But these weren't the only adventures Sara had dipped her pastry brush into. While working for Ron, Sara met James Roselle, and they became good friends. James had been invited to compete in a Food Network "Cake Challenge" while she was in China and won. When he was invited back, he asked Sara to be his assistant. They took on the surprise engagement challenge and won. Sara admits that she, "enjoys competitive sports and the atmosphere of team competition. The days are long and stressful [working on a show], but I really enjoy having that competitive outlet." By their third competition, however, the team felt that the pressure to keep a winning streak was overload, and this time the show had so many unexpected twist and turns, that when the show was over, they decided to call it quits. It felt more like TV drama than a place to showcase their skills.

However, after a year, when asked to participate in a roller derby–themed challenge, they couldn't say no. But this time they were doing it for fun and doing what they wanted to do. For Sara, some of what she enjoys most about participating in these challenges is meeting other designers and seeing their different styles and ways of working. In total she competed with James in the Surprise Engagement Challenge, Extreme Holiday Cakes, Last Cake Standing Series, and Roller Derby Cakes. The added bonus to competing with James is that they are both so busy that this is time they can spend together as friends.

Back at the resort, Sara was still itching to do more with her cakes. With long hours spent at the restaurant, she rarely had the time or energy to take on any designs on her own. With having her own studio always on her mind, when she heard of a personal assistant opportunity through a friend, she jumped on it, thinking, I could do that. From chef to personal assistant may seem like an incongruous move, but not for Sara. Now, she could finally focus on having her own cake business. She works four reasonably houred days a week as an assistant, leaving her time to work on her own cakes. She rents a kitchen part-time and only takes on two to three cakes a month. This may not sound like a lot of decorating, but when you know that Sara's minimum order is $2,000.00, you get the indication that these are no ordinary confections. She wants to focus exclusively on decorative and detailed cakes that really allow her to be creative. Her favorite? Flowers. "I look at flowers differently after working with Ron. I love a cake with a ton of sugar flowers." She also likes to create a cake that is detailed enough to reflect the event the bride and her wedding planner have envisioned, pulling in details—perhaps lace from the dress or a color from the invitation—in such a way as to bring all the pieces of the happy day together into the cake.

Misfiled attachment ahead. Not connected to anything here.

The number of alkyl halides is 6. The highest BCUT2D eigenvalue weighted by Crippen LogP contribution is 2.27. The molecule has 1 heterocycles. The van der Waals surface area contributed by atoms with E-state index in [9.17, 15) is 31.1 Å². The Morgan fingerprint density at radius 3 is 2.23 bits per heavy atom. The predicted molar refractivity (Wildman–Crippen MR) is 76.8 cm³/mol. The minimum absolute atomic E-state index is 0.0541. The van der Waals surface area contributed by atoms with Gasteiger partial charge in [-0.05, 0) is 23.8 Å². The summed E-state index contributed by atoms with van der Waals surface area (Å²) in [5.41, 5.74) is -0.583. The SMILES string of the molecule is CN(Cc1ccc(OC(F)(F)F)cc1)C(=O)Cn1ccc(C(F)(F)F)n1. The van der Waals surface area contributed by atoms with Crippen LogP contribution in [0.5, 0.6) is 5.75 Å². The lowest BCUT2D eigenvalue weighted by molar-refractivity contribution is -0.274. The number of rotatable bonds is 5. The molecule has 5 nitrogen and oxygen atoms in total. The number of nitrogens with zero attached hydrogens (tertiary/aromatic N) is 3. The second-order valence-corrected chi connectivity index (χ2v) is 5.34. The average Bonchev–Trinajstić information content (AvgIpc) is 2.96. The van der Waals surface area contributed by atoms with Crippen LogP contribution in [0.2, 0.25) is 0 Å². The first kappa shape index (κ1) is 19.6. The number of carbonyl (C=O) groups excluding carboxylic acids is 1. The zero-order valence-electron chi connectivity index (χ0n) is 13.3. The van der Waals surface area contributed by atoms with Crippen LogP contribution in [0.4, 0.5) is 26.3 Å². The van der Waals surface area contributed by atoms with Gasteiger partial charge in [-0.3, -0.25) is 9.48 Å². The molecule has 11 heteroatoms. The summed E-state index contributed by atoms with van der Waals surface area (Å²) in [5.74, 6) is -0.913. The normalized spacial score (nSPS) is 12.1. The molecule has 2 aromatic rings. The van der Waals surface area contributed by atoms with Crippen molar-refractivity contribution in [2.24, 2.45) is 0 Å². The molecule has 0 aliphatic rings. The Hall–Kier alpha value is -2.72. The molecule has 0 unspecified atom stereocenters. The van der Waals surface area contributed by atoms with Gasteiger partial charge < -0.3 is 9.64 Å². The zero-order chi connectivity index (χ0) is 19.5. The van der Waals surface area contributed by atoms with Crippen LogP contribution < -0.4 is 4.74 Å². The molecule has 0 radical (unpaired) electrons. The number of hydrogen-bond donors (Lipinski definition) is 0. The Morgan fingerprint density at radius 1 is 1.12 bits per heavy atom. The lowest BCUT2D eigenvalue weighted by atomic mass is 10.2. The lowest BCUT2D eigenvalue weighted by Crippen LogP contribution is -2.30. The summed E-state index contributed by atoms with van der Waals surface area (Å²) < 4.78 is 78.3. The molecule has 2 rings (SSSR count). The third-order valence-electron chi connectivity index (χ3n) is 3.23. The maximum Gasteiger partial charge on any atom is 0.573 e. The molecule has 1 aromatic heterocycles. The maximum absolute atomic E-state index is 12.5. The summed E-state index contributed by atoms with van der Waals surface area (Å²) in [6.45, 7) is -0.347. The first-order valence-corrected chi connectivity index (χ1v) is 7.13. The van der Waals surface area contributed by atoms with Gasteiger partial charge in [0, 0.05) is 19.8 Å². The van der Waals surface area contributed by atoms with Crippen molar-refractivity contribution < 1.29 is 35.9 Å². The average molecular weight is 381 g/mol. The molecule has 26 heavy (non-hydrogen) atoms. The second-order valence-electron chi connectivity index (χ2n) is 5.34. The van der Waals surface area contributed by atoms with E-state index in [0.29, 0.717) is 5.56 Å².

Sara's travels are far from finished. And with a new studio in its first year, many would say she has only just begun. But, for Sara looking back on the story she has created so far, she's excited to be where she is at. And the sources she credits most for where she is today are the people she has worked with. She is grateful to have had many good teachers and mentors along the way.